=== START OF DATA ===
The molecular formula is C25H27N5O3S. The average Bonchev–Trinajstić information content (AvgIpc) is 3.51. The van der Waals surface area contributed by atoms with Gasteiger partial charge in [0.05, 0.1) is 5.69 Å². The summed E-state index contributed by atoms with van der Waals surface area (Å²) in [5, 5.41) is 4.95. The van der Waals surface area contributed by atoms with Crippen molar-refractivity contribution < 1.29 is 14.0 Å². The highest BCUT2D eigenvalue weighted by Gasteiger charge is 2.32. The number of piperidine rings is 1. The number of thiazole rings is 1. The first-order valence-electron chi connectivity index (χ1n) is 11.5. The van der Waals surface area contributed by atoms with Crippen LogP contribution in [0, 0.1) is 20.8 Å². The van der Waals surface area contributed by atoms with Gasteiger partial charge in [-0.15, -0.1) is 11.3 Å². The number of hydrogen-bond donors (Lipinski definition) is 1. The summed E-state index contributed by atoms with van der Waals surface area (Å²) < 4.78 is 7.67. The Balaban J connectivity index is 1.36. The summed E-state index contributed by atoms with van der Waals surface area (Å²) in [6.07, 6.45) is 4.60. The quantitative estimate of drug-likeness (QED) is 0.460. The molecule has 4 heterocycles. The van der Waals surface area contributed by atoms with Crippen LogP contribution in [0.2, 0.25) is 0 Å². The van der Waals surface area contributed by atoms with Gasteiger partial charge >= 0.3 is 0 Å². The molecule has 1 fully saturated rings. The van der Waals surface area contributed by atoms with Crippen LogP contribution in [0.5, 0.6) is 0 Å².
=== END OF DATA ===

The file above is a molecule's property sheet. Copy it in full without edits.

The molecular formula is C25H27N5O3S. The average Bonchev–Trinajstić information content (AvgIpc) is 3.51. The van der Waals surface area contributed by atoms with Gasteiger partial charge in [0.05, 0.1) is 5.69 Å². The summed E-state index contributed by atoms with van der Waals surface area (Å²) in [5, 5.41) is 4.95. The van der Waals surface area contributed by atoms with Crippen molar-refractivity contribution < 1.29 is 14.0 Å². The highest BCUT2D eigenvalue weighted by Gasteiger charge is 2.32. The number of piperidine rings is 1. The number of thiazole rings is 1. The first-order valence-electron chi connectivity index (χ1n) is 11.5. The van der Waals surface area contributed by atoms with Crippen LogP contribution in [0, 0.1) is 20.8 Å². The van der Waals surface area contributed by atoms with Gasteiger partial charge in [-0.15, -0.1) is 11.3 Å². The number of hydrogen-bond donors (Lipinski definition) is 1. The summed E-state index contributed by atoms with van der Waals surface area (Å²) < 4.78 is 7.67. The Balaban J connectivity index is 1.36. The summed E-state index contributed by atoms with van der Waals surface area (Å²) in [6.07, 6.45) is 4.60. The quantitative estimate of drug-likeness (QED) is 0.460. The molecule has 4 heterocycles. The van der Waals surface area contributed by atoms with Crippen LogP contribution in [0.2, 0.25) is 0 Å². The van der Waals surface area contributed by atoms with Gasteiger partial charge >= 0.3 is 0 Å². The molecule has 1 fully saturated rings. The van der Waals surface area contributed by atoms with Crippen LogP contribution in [0.5, 0.6) is 0 Å².